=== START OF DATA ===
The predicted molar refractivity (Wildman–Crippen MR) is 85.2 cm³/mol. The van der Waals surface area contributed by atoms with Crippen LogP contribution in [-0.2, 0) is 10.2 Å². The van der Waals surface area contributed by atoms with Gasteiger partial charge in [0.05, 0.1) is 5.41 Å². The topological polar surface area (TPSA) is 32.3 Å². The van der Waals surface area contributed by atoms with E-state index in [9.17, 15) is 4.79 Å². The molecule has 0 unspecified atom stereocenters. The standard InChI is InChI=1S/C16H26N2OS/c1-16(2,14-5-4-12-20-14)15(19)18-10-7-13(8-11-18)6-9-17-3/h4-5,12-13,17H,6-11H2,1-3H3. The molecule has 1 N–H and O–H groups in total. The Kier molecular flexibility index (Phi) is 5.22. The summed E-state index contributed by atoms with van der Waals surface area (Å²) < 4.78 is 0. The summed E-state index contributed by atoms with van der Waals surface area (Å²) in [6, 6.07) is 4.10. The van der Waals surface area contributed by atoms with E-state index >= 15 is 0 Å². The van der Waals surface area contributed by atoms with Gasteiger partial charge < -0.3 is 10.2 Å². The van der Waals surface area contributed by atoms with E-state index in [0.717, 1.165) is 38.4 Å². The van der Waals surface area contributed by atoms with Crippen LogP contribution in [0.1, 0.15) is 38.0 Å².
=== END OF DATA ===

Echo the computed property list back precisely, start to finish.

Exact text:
The predicted molar refractivity (Wildman–Crippen MR) is 85.2 cm³/mol. The van der Waals surface area contributed by atoms with Crippen LogP contribution in [-0.2, 0) is 10.2 Å². The van der Waals surface area contributed by atoms with Gasteiger partial charge in [0.05, 0.1) is 5.41 Å². The topological polar surface area (TPSA) is 32.3 Å². The van der Waals surface area contributed by atoms with E-state index in [9.17, 15) is 4.79 Å². The molecule has 0 unspecified atom stereocenters. The standard InChI is InChI=1S/C16H26N2OS/c1-16(2,14-5-4-12-20-14)15(19)18-10-7-13(8-11-18)6-9-17-3/h4-5,12-13,17H,6-11H2,1-3H3. The molecule has 1 N–H and O–H groups in total. The Kier molecular flexibility index (Phi) is 5.22. The summed E-state index contributed by atoms with van der Waals surface area (Å²) < 4.78 is 0. The summed E-state index contributed by atoms with van der Waals surface area (Å²) in [6, 6.07) is 4.10. The van der Waals surface area contributed by atoms with E-state index >= 15 is 0 Å². The van der Waals surface area contributed by atoms with Gasteiger partial charge < -0.3 is 10.2 Å². The van der Waals surface area contributed by atoms with E-state index in [0.717, 1.165) is 38.4 Å². The van der Waals surface area contributed by atoms with Crippen LogP contribution in [0.1, 0.15) is 38.0 Å².